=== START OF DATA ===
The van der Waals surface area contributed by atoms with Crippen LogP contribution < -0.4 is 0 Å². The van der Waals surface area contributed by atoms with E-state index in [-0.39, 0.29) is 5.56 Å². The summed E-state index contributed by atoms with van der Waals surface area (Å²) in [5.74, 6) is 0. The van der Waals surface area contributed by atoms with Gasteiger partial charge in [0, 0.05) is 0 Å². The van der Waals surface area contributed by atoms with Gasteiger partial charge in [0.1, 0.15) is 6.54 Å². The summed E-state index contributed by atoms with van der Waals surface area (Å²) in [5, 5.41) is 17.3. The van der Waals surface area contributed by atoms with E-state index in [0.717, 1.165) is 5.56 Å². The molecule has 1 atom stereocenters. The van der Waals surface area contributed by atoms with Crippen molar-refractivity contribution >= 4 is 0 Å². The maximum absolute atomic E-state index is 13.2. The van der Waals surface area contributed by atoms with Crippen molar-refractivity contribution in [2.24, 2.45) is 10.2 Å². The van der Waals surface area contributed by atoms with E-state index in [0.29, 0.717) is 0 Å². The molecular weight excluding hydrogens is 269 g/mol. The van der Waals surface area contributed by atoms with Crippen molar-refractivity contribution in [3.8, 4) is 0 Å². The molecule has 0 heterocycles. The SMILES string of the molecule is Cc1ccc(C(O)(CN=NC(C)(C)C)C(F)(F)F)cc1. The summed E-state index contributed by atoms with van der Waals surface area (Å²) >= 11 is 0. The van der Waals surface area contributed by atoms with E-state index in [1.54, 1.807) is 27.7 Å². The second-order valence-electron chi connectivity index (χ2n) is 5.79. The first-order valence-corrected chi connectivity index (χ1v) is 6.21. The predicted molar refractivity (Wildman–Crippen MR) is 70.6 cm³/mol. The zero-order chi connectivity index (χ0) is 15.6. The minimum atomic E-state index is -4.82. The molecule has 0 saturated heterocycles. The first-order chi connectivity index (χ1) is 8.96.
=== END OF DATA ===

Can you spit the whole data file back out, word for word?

The van der Waals surface area contributed by atoms with Crippen LogP contribution < -0.4 is 0 Å². The van der Waals surface area contributed by atoms with E-state index in [-0.39, 0.29) is 5.56 Å². The summed E-state index contributed by atoms with van der Waals surface area (Å²) in [5.74, 6) is 0. The van der Waals surface area contributed by atoms with Gasteiger partial charge in [0, 0.05) is 0 Å². The van der Waals surface area contributed by atoms with Gasteiger partial charge in [0.1, 0.15) is 6.54 Å². The summed E-state index contributed by atoms with van der Waals surface area (Å²) in [5, 5.41) is 17.3. The van der Waals surface area contributed by atoms with E-state index in [0.717, 1.165) is 5.56 Å². The molecule has 1 atom stereocenters. The van der Waals surface area contributed by atoms with Crippen molar-refractivity contribution >= 4 is 0 Å². The maximum absolute atomic E-state index is 13.2. The van der Waals surface area contributed by atoms with Crippen molar-refractivity contribution in [2.24, 2.45) is 10.2 Å². The van der Waals surface area contributed by atoms with E-state index in [0.29, 0.717) is 0 Å². The molecular weight excluding hydrogens is 269 g/mol. The van der Waals surface area contributed by atoms with Crippen molar-refractivity contribution in [3.8, 4) is 0 Å². The molecule has 0 heterocycles. The SMILES string of the molecule is Cc1ccc(C(O)(CN=NC(C)(C)C)C(F)(F)F)cc1. The summed E-state index contributed by atoms with van der Waals surface area (Å²) >= 11 is 0. The van der Waals surface area contributed by atoms with E-state index in [1.54, 1.807) is 27.7 Å². The second-order valence-electron chi connectivity index (χ2n) is 5.79. The first-order valence-corrected chi connectivity index (χ1v) is 6.21. The predicted molar refractivity (Wildman–Crippen MR) is 70.6 cm³/mol. The zero-order chi connectivity index (χ0) is 15.6. The minimum atomic E-state index is -4.82. The molecule has 0 saturated heterocycles. The first-order chi connectivity index (χ1) is 8.96.